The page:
Find a kitten? Why taking it to a shelter should be your last resort.

An animal welfare advocate walks through the steps of determining whether a kitten needs intervention and how it might best be assisted.

By Laura RiceMay 3, 2022 2:22 pm, , ,

Kitten season is a thing. In Texas, it’s typically spring through fall and it can be overwhelming for animal shelters. That’s why, in most cases, Best Friends Animal Society recommends that if you really want to help,  keep kittens out of shelters as much as possible.

“Data actually shows that two cats for every one dog in Texas shelters are killed. So in 2020, nearly 347,000 dogs and cats were killed in America’s animal shelters, of which nearly 70% of those were cats and kittens,” Best Friends Texas communications strategist Kerry McKeel said.

So what do you instead?

Step 1: Just observe

a grey and white mother cat nurses kittens outside

“So the best thing to do for healthy kittens is to leave them with their mother, who is often nearby and planning to return. She really is their best source of nourishment and can give them better care than even the most attentive human,” McKeel said.

Best Friends recommends giving the mother as long as 12 hours to return to the kitten nest. If you have a wildlife camera, you can check in that way. If not, try sprinkling a ring of flour around the kitten nest and returning later to look for paw prints. If the kittens are clean, that’s also a sign that the mother has been taking care of them.

Step 2: Deciding to intervene

“If they appear to be in harm’s way, for example, if they’re in a road median or something like that, where they could easily stumble out into the street, then we do advise that you scoop the litter up and move them to a safer spot nearby and the mom will find them,” McKeel said.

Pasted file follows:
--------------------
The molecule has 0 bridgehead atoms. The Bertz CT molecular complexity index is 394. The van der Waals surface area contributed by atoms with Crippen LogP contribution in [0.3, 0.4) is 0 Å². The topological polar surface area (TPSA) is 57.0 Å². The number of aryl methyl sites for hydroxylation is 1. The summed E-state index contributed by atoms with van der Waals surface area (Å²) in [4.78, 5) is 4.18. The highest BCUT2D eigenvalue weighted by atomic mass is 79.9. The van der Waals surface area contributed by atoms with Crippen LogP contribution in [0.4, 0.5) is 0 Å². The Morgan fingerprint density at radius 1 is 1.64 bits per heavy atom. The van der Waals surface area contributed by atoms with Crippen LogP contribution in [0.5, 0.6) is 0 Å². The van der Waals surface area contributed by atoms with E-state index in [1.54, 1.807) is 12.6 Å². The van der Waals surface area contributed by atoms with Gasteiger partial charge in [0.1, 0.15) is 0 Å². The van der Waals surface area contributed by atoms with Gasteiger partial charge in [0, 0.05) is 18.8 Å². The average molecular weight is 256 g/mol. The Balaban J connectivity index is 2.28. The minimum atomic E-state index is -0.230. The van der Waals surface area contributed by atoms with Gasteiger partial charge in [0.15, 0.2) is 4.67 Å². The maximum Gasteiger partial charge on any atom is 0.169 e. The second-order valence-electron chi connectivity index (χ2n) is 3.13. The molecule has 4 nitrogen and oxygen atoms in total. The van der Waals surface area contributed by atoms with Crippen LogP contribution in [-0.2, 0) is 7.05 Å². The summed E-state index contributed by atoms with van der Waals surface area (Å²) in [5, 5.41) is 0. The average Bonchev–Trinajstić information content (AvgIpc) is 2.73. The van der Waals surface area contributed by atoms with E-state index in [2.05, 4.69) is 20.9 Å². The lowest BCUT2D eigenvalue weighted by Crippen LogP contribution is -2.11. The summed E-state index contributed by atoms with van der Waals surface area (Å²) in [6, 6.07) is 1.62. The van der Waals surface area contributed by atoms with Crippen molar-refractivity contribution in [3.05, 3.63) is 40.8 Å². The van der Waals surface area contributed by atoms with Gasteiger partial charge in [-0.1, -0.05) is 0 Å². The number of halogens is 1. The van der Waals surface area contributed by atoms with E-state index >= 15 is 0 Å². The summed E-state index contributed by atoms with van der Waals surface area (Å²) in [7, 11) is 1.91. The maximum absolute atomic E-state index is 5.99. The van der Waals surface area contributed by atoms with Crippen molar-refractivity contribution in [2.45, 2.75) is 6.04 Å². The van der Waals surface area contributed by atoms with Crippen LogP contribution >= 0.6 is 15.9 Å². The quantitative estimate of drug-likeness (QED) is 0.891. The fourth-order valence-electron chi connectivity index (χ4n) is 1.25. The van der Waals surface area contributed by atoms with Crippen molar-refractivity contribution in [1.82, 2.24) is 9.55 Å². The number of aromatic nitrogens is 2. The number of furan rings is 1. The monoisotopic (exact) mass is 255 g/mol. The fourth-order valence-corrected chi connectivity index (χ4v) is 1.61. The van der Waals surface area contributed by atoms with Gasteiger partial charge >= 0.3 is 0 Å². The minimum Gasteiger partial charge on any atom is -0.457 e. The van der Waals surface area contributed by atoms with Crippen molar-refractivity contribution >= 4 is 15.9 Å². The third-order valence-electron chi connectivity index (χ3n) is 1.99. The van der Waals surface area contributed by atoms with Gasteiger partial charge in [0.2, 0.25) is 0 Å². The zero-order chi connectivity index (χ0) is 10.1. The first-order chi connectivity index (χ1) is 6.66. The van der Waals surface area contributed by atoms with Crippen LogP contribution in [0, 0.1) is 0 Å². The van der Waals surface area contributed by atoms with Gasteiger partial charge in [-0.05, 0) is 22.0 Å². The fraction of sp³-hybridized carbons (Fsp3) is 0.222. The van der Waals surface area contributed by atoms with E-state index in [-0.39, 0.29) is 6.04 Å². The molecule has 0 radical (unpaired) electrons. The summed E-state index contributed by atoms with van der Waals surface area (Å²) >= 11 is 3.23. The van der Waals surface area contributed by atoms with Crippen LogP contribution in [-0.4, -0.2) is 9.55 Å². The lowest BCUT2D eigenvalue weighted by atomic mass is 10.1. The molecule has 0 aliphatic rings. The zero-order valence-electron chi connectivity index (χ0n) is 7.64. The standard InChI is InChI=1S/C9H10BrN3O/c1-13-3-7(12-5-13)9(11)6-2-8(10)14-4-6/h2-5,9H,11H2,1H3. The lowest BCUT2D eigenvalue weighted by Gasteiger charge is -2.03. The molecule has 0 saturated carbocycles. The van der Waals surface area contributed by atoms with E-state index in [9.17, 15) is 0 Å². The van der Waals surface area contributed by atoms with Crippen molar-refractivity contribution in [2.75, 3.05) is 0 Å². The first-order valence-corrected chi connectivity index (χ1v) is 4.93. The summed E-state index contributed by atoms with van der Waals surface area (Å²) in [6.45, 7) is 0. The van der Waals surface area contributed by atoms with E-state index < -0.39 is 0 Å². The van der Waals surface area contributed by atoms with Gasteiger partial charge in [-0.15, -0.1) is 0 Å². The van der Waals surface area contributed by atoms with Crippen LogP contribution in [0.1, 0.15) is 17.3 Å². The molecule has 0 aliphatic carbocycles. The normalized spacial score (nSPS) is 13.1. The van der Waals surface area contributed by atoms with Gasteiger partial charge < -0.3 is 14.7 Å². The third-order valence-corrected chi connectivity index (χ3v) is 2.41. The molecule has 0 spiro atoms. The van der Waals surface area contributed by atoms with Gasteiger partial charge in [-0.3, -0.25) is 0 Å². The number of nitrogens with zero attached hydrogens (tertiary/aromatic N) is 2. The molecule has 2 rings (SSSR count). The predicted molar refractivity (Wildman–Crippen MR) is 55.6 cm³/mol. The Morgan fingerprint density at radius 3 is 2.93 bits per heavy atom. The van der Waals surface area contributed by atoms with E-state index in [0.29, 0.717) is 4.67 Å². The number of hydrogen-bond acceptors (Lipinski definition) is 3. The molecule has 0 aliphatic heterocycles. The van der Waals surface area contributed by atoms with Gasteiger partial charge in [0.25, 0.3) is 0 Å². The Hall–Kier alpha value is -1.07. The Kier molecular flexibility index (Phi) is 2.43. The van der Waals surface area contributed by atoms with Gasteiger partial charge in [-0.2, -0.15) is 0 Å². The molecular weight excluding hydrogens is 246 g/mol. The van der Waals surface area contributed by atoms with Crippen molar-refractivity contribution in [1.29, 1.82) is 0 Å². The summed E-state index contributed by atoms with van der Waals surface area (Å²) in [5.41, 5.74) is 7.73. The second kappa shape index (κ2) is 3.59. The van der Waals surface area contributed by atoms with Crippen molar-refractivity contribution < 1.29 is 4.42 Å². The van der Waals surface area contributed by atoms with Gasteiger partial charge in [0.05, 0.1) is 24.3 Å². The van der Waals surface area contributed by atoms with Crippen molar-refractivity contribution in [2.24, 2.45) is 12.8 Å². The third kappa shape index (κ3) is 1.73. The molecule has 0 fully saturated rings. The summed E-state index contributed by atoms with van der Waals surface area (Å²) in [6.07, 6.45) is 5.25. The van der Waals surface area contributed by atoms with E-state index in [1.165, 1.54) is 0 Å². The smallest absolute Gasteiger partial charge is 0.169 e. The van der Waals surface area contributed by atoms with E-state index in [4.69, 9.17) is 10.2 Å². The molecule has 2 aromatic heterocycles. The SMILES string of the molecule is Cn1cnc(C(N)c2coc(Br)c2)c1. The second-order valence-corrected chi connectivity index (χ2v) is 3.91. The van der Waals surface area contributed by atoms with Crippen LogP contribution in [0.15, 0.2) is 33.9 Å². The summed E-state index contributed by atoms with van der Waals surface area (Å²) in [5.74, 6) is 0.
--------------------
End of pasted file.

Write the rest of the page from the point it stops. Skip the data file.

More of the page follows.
McKeel says, unlike baby birds, kittens won’t be rejected by their mother if they have some human scent on them.

A more long-term intervention might be necessary if the mother cat does not return after 12 hours or if the kittens look injured or cold to the touch. In that case, McKeel says it’s worth calling a local rescue organization.

“And they can help you determine if the kittens are at risk and if you should intervene,” McKeel said.

Step 3: Keep rescued kittens out of a shelter

a very small tabby cat is bottle-fed by a person wearing purple gloves

Even if a rescue organization recommends intervention, McKeel says kittens will do better in a home environment than at a shelter – especially if they are very young.

“Young kittens really are at high risk of dying in shelters since newborns need to be bottle fed every 2 to 4 hours. And they are also extremely fragile and susceptible to illness because quite often the kittens that are coming into our shelters are not even old enough yet to receive vaccines,” McKeel said.

She says it becomes safer for kittens to enter the shelter between 8 and 10 weeks old because that is when they are able to be vaccinated. Best Friends says kittens can be spayed or neutered at two to three months old. Many organizations will humanely trap and then spay or neuter and vaccinate cats before releasing them back into the environment where they were found.

How to foster rescued kittens

two grey and white kittens play in the grass near an open cage-like kennel

McKeel says bottle-fed newborns will require a bit of work on your part but a local shelter should be able to provide you with the information and resources you need to care for them.

“Typically the medical care for the kitten while they’re in your home is covered by the organization that you’re fostering with, and supplies can be provided as well,” McKeel said.

Once kittens are about 4 weeks old, they can eat food. At that point, she says, they are pretty self-sufficient.

“Really, kittens do not take up a lot of space,” McKeel said. “I always have a rotating door of foster kittens coming in my home this time of year. And, you know, if you have an extra bathroom, that’s all they really need. In fact, I just have a kennel set up in my office and they play in the kennel and I put their food and their litter box and things [inside].”

You also don’t have to find lost kittens in order to provide a foster home. You can sign up with Best Friends to connect with a network of a local shelters that are looking for temporary homes – or just reach out to a shelter near you.

“If you can open your home for a few weeks for the kitten to start to grow and thrive so they can be adopted, that can be their lifesaving link,” McKeel said. “It is easy and it’s fun.”

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